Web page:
Roaming around the internet, I ran across Jacques Merten's site and the plans for the Primo. It was the boat that I wished I had designed, it met my requirements and fitted well with my prior experience as well. While I was tracking the Primo, Jacques revised the boat into a stitch and glue design named the Vagabond. I still liked the Young water ballast idea and did not have experience with the keel/centerboard design. On a trip to Florida, I offered to take Jacques to lunch to talk about the Vagabond. Well, lunch extended until almost 5 PM. The more we talked, the better I liked the Vagabond. I found out that one of the many advantages of the keel was that it was designed so the boat could ground out resting on the keel when the tide receded, a feature I liked after my Puget Sound experiences. The fractional rig was exactly what I was looking for. Unlike the PHRF standard righting test from 90 degrees, the French require righting from 135 degrees. The flush side decks have lots of advantages. Best of all, I liked the looks of the boat. We sat in Jacques office, surrounded by his computers and plotters. I liked the quality of his computer designed plans. Near the end of the conversation, I knew I wanted to build the boat and casually mentioned that my garage was 20 feet long and the boat was only 18. Jacques suggested adding a "skirt' to the Vagabond. It makes the Vagabond Plus LOA equal to 20 feet, qualifying for a PHRF rating in case one wants to race. Best of all, the skirt provides a great, and simple motor mount and swim step. I purchased a set of plans with the promise of the skirt drawing to follow.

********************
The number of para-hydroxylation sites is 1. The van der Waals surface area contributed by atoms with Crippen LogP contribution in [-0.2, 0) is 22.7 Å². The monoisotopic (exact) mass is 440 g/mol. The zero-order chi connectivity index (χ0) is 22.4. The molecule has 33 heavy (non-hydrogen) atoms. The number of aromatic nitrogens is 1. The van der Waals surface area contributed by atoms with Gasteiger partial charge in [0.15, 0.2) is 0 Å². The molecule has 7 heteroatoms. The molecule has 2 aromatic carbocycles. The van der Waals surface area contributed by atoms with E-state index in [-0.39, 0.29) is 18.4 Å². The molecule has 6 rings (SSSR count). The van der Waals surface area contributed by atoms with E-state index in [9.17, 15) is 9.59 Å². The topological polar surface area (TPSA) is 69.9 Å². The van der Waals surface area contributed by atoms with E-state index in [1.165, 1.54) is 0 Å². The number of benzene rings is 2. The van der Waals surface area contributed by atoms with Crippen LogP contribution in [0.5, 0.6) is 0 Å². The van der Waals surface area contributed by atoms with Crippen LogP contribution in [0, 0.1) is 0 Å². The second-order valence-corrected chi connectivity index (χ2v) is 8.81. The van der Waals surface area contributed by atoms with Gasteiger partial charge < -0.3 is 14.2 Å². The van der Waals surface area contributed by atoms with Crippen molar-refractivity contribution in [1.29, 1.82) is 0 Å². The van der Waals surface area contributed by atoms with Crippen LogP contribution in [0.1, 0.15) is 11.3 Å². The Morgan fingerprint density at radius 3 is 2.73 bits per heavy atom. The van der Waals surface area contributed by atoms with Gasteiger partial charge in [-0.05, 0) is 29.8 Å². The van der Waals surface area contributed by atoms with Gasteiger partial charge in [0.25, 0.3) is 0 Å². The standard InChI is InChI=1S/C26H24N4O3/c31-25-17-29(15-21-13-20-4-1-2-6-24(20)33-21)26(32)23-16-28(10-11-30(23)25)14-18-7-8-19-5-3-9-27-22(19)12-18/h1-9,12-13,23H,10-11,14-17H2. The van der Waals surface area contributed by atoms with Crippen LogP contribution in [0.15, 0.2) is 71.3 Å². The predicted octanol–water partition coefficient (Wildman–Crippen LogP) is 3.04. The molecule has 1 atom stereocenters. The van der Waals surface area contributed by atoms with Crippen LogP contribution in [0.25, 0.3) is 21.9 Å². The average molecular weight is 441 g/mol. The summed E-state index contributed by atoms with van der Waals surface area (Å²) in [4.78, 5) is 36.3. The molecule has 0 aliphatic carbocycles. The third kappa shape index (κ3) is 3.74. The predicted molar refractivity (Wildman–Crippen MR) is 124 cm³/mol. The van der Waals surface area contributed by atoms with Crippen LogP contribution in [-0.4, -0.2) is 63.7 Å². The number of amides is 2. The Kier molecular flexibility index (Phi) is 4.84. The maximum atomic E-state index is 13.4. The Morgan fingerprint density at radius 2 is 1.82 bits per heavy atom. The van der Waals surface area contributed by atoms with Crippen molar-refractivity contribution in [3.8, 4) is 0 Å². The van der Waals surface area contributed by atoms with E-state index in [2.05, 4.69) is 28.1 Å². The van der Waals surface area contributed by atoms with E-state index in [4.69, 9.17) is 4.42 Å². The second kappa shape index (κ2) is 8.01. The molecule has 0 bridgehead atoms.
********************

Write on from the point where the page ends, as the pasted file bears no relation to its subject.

When the plans arrived, I spent more time than I'll confess in thought experiments on how to complete and outfit the Vagabond Plus. In going through some of my Pepita notes, I remembered building a simple female mold to hold the panels during construction. In our next visit with Jacques, he confirmed that that was an alternative way to build the boat and had a number of advantages. In Email that followed, he filled me in on his "basket mold" ideas.